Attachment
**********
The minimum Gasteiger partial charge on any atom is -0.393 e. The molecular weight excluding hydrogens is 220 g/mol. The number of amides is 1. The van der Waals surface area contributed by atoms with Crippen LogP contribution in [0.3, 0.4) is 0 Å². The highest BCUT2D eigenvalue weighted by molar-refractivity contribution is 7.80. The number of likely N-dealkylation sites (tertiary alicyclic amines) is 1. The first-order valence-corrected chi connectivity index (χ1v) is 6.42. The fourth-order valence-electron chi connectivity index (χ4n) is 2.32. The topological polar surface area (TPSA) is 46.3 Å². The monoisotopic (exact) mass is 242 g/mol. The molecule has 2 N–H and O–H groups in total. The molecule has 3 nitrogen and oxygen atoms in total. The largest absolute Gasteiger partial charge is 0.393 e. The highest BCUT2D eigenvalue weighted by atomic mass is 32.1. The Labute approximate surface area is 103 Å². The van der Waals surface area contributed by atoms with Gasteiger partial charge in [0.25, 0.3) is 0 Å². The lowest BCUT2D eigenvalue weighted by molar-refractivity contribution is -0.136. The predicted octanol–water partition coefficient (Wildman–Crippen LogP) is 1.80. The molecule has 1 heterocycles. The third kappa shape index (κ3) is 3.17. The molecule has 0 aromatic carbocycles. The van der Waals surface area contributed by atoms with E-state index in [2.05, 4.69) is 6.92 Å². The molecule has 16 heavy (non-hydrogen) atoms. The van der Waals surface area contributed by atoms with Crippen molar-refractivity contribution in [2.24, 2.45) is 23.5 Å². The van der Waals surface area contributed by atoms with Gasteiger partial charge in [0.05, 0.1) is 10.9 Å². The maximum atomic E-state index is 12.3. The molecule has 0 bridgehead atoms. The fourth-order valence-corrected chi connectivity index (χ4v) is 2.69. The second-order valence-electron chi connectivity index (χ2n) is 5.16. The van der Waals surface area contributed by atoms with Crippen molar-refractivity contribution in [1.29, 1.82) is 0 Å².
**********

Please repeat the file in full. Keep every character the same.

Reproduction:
The minimum Gasteiger partial charge on any atom is -0.393 e. The molecular weight excluding hydrogens is 220 g/mol. The number of amides is 1. The van der Waals surface area contributed by atoms with Crippen LogP contribution in [0.3, 0.4) is 0 Å². The highest BCUT2D eigenvalue weighted by molar-refractivity contribution is 7.80. The number of likely N-dealkylation sites (tertiary alicyclic amines) is 1. The first-order valence-corrected chi connectivity index (χ1v) is 6.42. The fourth-order valence-electron chi connectivity index (χ4n) is 2.32. The topological polar surface area (TPSA) is 46.3 Å². The monoisotopic (exact) mass is 242 g/mol. The molecule has 2 N–H and O–H groups in total. The molecule has 3 nitrogen and oxygen atoms in total. The largest absolute Gasteiger partial charge is 0.393 e. The highest BCUT2D eigenvalue weighted by atomic mass is 32.1. The Labute approximate surface area is 103 Å². The van der Waals surface area contributed by atoms with Gasteiger partial charge in [0.25, 0.3) is 0 Å². The lowest BCUT2D eigenvalue weighted by molar-refractivity contribution is -0.136. The predicted octanol–water partition coefficient (Wildman–Crippen LogP) is 1.80. The molecule has 1 heterocycles. The third kappa shape index (κ3) is 3.17. The molecule has 0 aromatic carbocycles. The van der Waals surface area contributed by atoms with E-state index in [2.05, 4.69) is 6.92 Å². The molecule has 16 heavy (non-hydrogen) atoms. The van der Waals surface area contributed by atoms with Crippen molar-refractivity contribution in [2.24, 2.45) is 23.5 Å². The van der Waals surface area contributed by atoms with Gasteiger partial charge in [0.05, 0.1) is 10.9 Å². The maximum atomic E-state index is 12.3. The molecule has 0 bridgehead atoms. The fourth-order valence-corrected chi connectivity index (χ4v) is 2.69. The second-order valence-electron chi connectivity index (χ2n) is 5.16. The van der Waals surface area contributed by atoms with Crippen molar-refractivity contribution in [1.29, 1.82) is 0 Å².